Peter de Jager is a provocative Speaker,
Writer and Consultant. His primary focus in on how we manage change,
technology and the future.
In addition to speaking at conferences
worldwide, he's also written monthly columns for CIO Magazine and
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think is so, and in so doing perhaps open up new opportunities.
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Consider these situations;
• One afternoon three people, out of a remaining staff of five, hand in their resignations.
The resumes of the other two employees are already in circulation.
• An employee who used to be reliable, pleasant and productive is now missing deadlines,
surly and doing the least amount of work possible without getting fired.
• An individual, who was once creative and innovative at every opportunity, now never
offers an opinion or an idea.
In each case, the manager has no idea what is going on. That ignorance of cause won’t stop the managers from taking action:
• The manager will complain that employees have no loyalty. He will come to the conclusion
that good help is hard to find and isn’t looking forward to the cost and effort necessary to
replace the three departees.
• As soon as he can, he’ll find a reason to fire the individual in question. His reasoning is
simple, “We’re responsible for our own attitude” and “bad attitude can’t be tolerated
in any organization.”
• He expects that this individual will progress beyond silence, into full fledged bad attitude.
He begins to document why he will be forced to terminate the employee.
The sad reality is that these are all real life examples, and the managers in question were directly responsible for their own pain.
Here are the three causes; they share a common theme “Poor People Skills”;
• The employees had worked on a priority project for two months. They worked
10-12 hours everyday, including weekends, ultimately the project was a success.
At the end of the project they were given one day off, and then one of the employees
was ‘let go’ for financial reasons.
• Management made a promise to the individual that when a particular position opened
up, they would promote that individual. The position went to an external hire.
• Credit for an idea offered to the company and adopted with great enthusiasm and
success, went to the manager. He never mentioned the employee’s role in the process.
If these situations, and their many variations, weren’t so common, they wouldn’t
be worth writing about. Yet, they are common and even though no reader of this article will admit to being guilty of these offences… they’re worth discussing as a symptom of a management failing.
We know that if we impose on people, then we should go out of our way to compensate
them. If we don’t, since people don’t like being taken advantage of, they’ll leave at the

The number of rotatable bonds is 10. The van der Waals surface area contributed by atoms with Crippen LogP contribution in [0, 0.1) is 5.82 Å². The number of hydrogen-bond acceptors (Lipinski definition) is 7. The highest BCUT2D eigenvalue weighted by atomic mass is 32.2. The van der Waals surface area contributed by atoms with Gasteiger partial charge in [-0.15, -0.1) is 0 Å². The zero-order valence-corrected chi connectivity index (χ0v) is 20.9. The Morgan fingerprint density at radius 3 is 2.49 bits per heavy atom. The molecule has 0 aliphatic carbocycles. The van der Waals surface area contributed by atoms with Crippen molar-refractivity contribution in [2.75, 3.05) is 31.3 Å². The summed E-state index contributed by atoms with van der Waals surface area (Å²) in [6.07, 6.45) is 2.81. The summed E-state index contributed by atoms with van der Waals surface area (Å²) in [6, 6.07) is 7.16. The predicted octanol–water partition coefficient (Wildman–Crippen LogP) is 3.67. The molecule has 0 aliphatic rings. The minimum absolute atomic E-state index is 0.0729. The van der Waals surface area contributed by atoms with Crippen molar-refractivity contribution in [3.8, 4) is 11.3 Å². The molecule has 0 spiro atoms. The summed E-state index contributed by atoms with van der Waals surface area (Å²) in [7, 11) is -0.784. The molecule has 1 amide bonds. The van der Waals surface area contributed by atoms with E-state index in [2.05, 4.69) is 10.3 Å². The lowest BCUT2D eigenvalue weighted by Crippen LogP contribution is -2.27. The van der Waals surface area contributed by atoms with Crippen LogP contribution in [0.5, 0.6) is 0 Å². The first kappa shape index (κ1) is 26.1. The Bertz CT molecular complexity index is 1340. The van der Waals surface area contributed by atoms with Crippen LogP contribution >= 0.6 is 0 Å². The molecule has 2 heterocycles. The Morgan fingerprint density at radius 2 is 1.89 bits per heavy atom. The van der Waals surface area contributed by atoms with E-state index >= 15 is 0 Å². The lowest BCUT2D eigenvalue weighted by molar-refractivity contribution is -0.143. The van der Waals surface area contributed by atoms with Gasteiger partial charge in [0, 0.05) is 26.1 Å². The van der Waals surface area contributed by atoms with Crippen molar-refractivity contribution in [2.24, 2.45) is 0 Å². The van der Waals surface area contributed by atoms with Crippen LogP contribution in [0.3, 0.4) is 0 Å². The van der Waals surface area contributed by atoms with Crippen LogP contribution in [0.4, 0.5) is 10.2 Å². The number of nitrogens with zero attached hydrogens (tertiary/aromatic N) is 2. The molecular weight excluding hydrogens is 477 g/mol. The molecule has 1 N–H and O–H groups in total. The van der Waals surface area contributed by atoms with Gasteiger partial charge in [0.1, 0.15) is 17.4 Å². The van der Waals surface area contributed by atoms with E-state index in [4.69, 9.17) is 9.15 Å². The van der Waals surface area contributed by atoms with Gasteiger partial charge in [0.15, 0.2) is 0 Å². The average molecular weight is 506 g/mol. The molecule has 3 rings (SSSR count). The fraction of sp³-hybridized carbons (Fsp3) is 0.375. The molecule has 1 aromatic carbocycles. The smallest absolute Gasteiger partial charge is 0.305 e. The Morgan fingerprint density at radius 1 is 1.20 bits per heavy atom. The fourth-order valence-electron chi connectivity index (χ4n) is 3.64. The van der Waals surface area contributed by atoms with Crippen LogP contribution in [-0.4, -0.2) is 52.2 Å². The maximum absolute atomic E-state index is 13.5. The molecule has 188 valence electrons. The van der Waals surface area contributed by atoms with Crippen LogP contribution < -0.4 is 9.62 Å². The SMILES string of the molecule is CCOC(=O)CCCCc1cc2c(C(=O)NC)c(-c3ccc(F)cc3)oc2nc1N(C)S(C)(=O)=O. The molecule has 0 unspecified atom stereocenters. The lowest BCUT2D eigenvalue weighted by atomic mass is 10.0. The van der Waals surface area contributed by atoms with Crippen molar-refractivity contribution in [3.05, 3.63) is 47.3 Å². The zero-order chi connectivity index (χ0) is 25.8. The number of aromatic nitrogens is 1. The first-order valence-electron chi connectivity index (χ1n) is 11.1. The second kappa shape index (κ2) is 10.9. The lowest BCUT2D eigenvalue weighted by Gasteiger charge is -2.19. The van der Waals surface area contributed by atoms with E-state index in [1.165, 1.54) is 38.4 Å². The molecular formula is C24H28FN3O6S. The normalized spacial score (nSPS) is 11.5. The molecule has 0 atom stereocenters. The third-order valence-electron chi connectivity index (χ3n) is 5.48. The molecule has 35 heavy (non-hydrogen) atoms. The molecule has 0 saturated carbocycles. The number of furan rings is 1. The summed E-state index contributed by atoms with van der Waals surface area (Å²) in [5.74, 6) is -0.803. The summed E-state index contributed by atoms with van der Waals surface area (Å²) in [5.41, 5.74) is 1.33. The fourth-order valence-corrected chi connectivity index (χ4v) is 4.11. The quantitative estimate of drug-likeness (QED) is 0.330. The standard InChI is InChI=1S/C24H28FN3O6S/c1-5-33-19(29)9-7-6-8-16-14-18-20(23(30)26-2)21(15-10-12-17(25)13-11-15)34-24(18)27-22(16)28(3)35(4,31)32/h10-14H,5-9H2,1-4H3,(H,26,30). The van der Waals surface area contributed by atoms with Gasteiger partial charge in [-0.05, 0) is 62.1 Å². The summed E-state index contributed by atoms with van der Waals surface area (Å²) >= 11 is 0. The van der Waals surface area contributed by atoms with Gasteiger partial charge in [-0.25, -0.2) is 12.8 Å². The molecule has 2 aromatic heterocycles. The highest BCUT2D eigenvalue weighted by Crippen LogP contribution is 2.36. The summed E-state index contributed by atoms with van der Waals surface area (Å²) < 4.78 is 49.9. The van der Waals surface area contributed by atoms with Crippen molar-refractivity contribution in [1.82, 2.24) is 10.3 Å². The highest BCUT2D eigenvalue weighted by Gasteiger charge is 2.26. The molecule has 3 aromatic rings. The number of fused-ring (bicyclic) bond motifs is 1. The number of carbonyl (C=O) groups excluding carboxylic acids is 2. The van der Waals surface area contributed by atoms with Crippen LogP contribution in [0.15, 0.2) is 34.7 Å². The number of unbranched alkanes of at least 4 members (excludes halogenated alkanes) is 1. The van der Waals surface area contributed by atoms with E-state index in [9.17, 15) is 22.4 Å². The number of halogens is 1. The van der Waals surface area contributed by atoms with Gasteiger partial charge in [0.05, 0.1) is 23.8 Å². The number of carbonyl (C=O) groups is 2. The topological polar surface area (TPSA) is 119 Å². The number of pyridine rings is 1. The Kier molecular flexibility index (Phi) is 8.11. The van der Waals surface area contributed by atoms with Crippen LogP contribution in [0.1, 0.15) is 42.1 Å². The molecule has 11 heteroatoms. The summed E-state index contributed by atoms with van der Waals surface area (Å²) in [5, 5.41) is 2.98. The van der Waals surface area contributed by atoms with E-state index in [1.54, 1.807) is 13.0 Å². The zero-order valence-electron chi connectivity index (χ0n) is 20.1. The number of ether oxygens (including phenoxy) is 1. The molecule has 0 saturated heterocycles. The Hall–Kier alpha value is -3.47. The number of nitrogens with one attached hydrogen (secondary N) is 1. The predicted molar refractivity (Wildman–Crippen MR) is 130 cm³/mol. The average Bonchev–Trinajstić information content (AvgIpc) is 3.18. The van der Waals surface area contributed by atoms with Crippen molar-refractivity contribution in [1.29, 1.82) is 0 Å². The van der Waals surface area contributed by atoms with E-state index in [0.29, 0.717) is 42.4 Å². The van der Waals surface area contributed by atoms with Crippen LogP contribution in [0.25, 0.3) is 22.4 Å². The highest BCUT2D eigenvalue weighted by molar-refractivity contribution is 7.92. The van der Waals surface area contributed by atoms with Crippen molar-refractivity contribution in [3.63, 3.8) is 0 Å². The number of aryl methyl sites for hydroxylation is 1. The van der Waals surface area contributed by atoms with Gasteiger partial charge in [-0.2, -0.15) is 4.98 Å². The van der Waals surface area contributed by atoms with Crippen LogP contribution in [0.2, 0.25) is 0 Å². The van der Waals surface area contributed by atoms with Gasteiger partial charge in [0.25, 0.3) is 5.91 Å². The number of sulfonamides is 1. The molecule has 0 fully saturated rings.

first opportunity. The best leave first.
We’ve known since kindergarten that a promise is a promise and going back on our word,
will result in dire consequences. People are trusting until we prove to them their trust is
We know, because we don’t like it being done to us that we shouldn’t take credit for work
done by others. Theft of credit is considered a crime by all except the courts.
Why then do we choose to treat people this way? More to the point, why don’t we understand that treating people unfairly inevitably works against us?
I suspect, but cannot prove, that the answer is embarrassingly simple. Managers don’t really perceive their staff as “People”,
staff are merely “Resources” which we deploy like machines to accomplish tasks. The fact that most companies have a Human “Resources” department, lends some credence to this suspicion.
If we accept the proposition that companies don't think of employees as
people, or that managers don’t think of their staff as people, then that
would explain why we work people until they drop, break promises and treat their effort as if
they were our own.
That’s a ludicrous proposition of course. I’m not aware of any manager, even those guilty in the above situations, who would admit
that they see their people as just "resources".
Yet… despite those denials, the actions just described make sense only if we assume managers perceive their people as nothing more than machines.
Is there a solution? There isn’t a reader of this article who doesn’t know what the answer is… treat people as people. A simple, obvious solution, begging the question… why don’t we do that?
© 2006 Peter de Jager - Peter is a Keynote Speaker and consultant specializing in Change Management.
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